- Unlocking the tomato genome is expected to lower costs and speed up efforts to improve the worldwide tomato production, making it better equipped to combat pests, pathogens, droughts and diseases that plague growers.
Wageningen UR and KeyGene together with their partners in the Tomato Genome Consortium have sequenced the genomes of the domesticated tomato and its wild ancestor, Solanum pimpinellifolium. This achievement is expected to lower costs and speed up efforts to improve the worldwide tomato production, making it better equipped to combat pests, pathogens, droughts and diseases that plague growers. The work may also speed up improvements to other crops. The sequences were reported in this week’s issue of Nature.
Together, the sequences provide the most detailed look yet at the functional portions of the tomato genome, revealing the order, orientation, types and relative positions of its 35,000 genes. The sequences will help researchers uncover the relationships between tomato genes and traits and broaden their understanding of how genetics and environmental factors interact to determine a field crop’s health and viability. Tomato is a member of the Solanaceae or nightshade family, and the new sequences are expected to provide reference points helpful for identifying important genes in tomato’s Solanaceae relatives. The group includes potato, pepper, eggplant and petunia and is the world’s most important vegetable plant family in terms of both economic value and production volume. Plant members serve as sources of food, spices and medicines.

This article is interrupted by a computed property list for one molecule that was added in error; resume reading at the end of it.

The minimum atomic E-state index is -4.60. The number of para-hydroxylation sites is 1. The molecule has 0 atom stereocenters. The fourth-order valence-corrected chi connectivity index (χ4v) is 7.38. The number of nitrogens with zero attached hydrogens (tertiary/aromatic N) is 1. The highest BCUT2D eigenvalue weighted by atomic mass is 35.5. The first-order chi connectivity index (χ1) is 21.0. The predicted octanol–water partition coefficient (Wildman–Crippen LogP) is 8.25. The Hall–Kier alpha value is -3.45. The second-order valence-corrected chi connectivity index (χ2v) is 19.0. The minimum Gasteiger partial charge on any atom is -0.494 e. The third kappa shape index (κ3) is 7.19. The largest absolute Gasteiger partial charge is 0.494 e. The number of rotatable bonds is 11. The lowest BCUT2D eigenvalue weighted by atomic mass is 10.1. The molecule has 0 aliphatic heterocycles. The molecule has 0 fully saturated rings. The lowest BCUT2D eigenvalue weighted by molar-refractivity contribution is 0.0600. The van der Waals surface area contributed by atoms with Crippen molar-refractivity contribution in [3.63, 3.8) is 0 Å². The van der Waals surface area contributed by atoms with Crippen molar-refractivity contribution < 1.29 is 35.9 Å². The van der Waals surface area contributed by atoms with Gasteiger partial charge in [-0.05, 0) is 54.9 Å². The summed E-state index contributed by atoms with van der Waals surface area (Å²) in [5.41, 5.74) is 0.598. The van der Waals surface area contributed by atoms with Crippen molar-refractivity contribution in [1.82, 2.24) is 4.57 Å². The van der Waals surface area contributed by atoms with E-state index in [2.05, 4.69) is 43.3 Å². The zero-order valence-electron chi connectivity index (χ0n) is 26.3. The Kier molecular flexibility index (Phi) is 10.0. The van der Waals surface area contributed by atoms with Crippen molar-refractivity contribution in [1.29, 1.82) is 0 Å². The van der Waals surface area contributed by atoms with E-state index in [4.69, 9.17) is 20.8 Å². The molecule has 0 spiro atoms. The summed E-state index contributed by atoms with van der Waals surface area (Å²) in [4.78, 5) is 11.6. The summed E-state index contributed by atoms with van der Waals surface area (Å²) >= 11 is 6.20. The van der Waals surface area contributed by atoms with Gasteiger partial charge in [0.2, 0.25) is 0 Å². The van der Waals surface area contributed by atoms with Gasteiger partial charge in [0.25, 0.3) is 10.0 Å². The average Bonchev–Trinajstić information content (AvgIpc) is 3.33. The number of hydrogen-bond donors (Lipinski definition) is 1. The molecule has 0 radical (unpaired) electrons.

The sequences also offer insight into how the tomato has diversified and adapted to new environments. They show that the tomato genome expanded abruptly about 60 million years ago, at a time close to one of the large mass extinctions. Subsequently, most of this genetic redundancy was lost. Some of the genes generated during that event survive till today and control some of the most appealing traits of tomato.
Previous efforts have led to the sequencing of a number of other crop plants, including rice, corn, sorghum, poplar, potato, soybean, grape and Arabidopsis thaliana, a plant widely studied as a model organism.
TGC, a group of over 300 scientists from fourteen countries, was established as a result of a scientific conference organized in 2003in Washington, D.C. Consortium members include scientists from Argentina, Belgium, China, France, Germany, India, Israel, Italy, Japan, Korea, the Netherlands, Spain, United Kingdom and the United States.
The genome sequence and related resources can be accessed at the Solgenomics website (http://solgenomics.net) and at http://mips.helmholtz-muenchen.de/plant/tomato/index.jsp.